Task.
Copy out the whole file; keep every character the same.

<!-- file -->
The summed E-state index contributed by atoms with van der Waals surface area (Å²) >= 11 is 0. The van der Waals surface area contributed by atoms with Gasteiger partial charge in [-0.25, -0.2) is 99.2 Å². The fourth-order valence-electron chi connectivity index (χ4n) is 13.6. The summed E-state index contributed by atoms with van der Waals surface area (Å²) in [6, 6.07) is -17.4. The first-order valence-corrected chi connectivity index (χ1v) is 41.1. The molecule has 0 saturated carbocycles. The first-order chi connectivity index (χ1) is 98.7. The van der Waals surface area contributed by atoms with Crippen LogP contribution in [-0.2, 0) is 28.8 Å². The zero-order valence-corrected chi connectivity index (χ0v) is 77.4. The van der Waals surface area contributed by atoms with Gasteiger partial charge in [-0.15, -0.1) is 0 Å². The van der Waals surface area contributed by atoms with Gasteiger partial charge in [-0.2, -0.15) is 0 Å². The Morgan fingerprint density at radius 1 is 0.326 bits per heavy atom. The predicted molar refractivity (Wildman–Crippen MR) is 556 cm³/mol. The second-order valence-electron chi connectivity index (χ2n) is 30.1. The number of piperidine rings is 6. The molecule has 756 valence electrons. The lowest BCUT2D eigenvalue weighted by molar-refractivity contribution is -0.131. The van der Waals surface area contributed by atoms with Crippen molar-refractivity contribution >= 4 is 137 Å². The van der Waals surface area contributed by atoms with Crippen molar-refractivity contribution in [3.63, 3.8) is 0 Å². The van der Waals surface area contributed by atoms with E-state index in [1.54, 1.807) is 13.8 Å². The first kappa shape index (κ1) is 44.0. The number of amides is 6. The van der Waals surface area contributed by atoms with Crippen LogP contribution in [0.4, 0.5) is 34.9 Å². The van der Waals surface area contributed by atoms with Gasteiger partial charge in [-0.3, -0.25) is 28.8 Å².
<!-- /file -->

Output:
The summed E-state index contributed by atoms with van der Waals surface area (Å²) >= 11 is 0. The van der Waals surface area contributed by atoms with Gasteiger partial charge in [-0.25, -0.2) is 99.2 Å². The fourth-order valence-electron chi connectivity index (χ4n) is 13.6. The summed E-state index contributed by atoms with van der Waals surface area (Å²) in [6, 6.07) is -17.4. The first-order valence-corrected chi connectivity index (χ1v) is 41.1. The molecule has 0 saturated carbocycles. The first-order chi connectivity index (χ1) is 98.7. The van der Waals surface area contributed by atoms with Crippen LogP contribution in [-0.2, 0) is 28.8 Å². The zero-order valence-corrected chi connectivity index (χ0v) is 77.4. The van der Waals surface area contributed by atoms with Gasteiger partial charge in [-0.15, -0.1) is 0 Å². The van der Waals surface area contributed by atoms with Gasteiger partial charge in [-0.2, -0.15) is 0 Å². The Morgan fingerprint density at radius 1 is 0.326 bits per heavy atom. The predicted molar refractivity (Wildman–Crippen MR) is 556 cm³/mol. The second-order valence-electron chi connectivity index (χ2n) is 30.1. The number of piperidine rings is 6. The molecule has 756 valence electrons. The lowest BCUT2D eigenvalue weighted by molar-refractivity contribution is -0.131. The van der Waals surface area contributed by atoms with Crippen molar-refractivity contribution >= 4 is 137 Å². The van der Waals surface area contributed by atoms with Crippen molar-refractivity contribution in [3.63, 3.8) is 0 Å². The van der Waals surface area contributed by atoms with E-state index in [1.54, 1.807) is 13.8 Å². The first kappa shape index (κ1) is 44.0. The number of amides is 6. The van der Waals surface area contributed by atoms with Crippen LogP contribution in [0.4, 0.5) is 34.9 Å². The van der Waals surface area contributed by atoms with Gasteiger partial charge in [-0.3, -0.25) is 28.8 Å².